Closing Time: The old Clay Buchholz reappears in Red Sox’ win over Mariners
|06.26.14 at 12:51 am ET|
SEATTLE — Clay Buchholz evidently made the most of his time away.
The Red Sox pitcher, who hadn’t pitched since May 26, turned in an efficient (and effective) outing in leading the Sox to a 5-4 win over the Mariners on Wednesday night at Safeco Field. He finished his outing allowing four runs on seven hits (including three home runs) over 7 1/3 innings, striking out two and not walking a batter.
Buchholz, who had gone as many as seven innings just once this season, pounded the strike zone throughout the night, throwing 55 of his 76 pitches for strikes. He also tossed first-pitch strikes to 19 of his 27 batters.
“It’s hard to be out there and battle when you’re battling yourself while trying to battle the other team,” the pitcher said. “Yeah, I felt like I did last year as far as the pitches that I was going to throw, and right when I gripped it, I didn’t think anything. I was just thinking, execute, rather than, if I don’t do this, then he’s going to hit it. That was, like I said, I was more clear what I wanted to do.”
The start was a far cry from his last appearance before he went on the 15-day disabled with a knee issue. In that outing Buchholz lasted just three innings, allowing six runs to push his ERA up to 7.02 for the season.
“I think there wasn’t a whole lot of thought going on out there. He was in the flow of the game,” said Red Sox manager John Farrell. “There was a good feel for all four pitches he was throwing. No hesitation on his part. That’s a sign of confidence and a good frame of mind on the mound with that tempo.”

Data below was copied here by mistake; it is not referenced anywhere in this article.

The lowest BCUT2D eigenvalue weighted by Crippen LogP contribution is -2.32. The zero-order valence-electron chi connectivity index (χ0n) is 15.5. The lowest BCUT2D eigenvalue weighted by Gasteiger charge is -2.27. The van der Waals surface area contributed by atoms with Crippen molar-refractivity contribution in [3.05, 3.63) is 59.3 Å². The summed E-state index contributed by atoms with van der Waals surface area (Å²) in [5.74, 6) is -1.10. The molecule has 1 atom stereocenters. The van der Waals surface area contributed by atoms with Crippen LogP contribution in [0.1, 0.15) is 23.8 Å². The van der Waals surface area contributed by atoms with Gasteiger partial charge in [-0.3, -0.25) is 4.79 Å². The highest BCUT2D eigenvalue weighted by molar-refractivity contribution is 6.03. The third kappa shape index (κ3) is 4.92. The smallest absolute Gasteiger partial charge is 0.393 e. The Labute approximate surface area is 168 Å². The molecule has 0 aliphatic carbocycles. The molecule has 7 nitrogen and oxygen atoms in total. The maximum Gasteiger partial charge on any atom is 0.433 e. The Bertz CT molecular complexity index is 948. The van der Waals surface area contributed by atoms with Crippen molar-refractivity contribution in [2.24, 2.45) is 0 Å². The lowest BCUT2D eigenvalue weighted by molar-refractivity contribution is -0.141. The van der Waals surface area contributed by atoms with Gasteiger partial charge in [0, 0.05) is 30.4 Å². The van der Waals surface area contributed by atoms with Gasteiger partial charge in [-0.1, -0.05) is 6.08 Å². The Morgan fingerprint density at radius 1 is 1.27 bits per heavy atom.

Here is what went right (and wrong) in the Red Sox‘ 36th win of the season.
WHAT WENT RIGHT FOR THE RED SOX
— Brock Holt continued to be Brock Holt, adding two more hits. Since becoming an everyday player on May 17, the lefty hitter has managed an OPS of .801 and now is hitting .324.
— David Ortiz got the Red Sox on the board in a hurry, launching a two-run homer deep down the right-field line to score Dustin Pedroia and give the visitors a 2-0 first-inning lead. It was the designated hitter’s 18th homer of the season. (Click here to read about Ortiz’s promise he made some kids before the game regarding hitting a home run.)
— Daniel Nava stood out both at the plate and in the field. Offensively, Nava collected three hits to raise his batting average to .227. At the time he was called back up to the majors on June 4, he was hitting just .130. Since then the outfielder has notched a .373 batting average. Defensively, Nava couldn’t hold on to a sinking liner from Kyle Seager, but he snatched the ball and threw it into second in time to gun down the baserunner.
“I’ve felt comfortable for a long time,” Nava said. “It’s just sometimes they fall and sometimes they don’t.”
— A.J. Pierzynski, who came into the game 1-for-18 on the road trip, collected a pair of hits.
— Jonny Gomes made the catch of the night, robbing Stefen Romero with a diving grab of the hitter’s sinking liner with nobody out in the eighth inning.
“The ball wasn’t going to fall in left field,” he said. “For the ball to land, it was going to land in the seats.”
— Andrew Miller came on for Buchholz with one out in the eighth inning and the Red Sox clinging to a one-run lead and proceeded to strike out both of the batters he faced.
WHAT WENT WRONG
— Stephen Drew stayed mired in a horrific slump. He’s now hitless in his last seven games (0-for-25) after an 0-for-4 night.
— Buchholz succumbed to the long ball in the second and eighth innings. In the second, the righty elevated a changeup to Seager, leading off the frame, and then let Mike Zunino take him deep for a two-run blast later in the inning.
— Koji Uehara ran into some trouble once again, allowing a hit for the fourth straight game. The closer put runners on first and second with one out before striking out Zunino and getting Dustin Ackley to ground out to Holt at first base to end the game.
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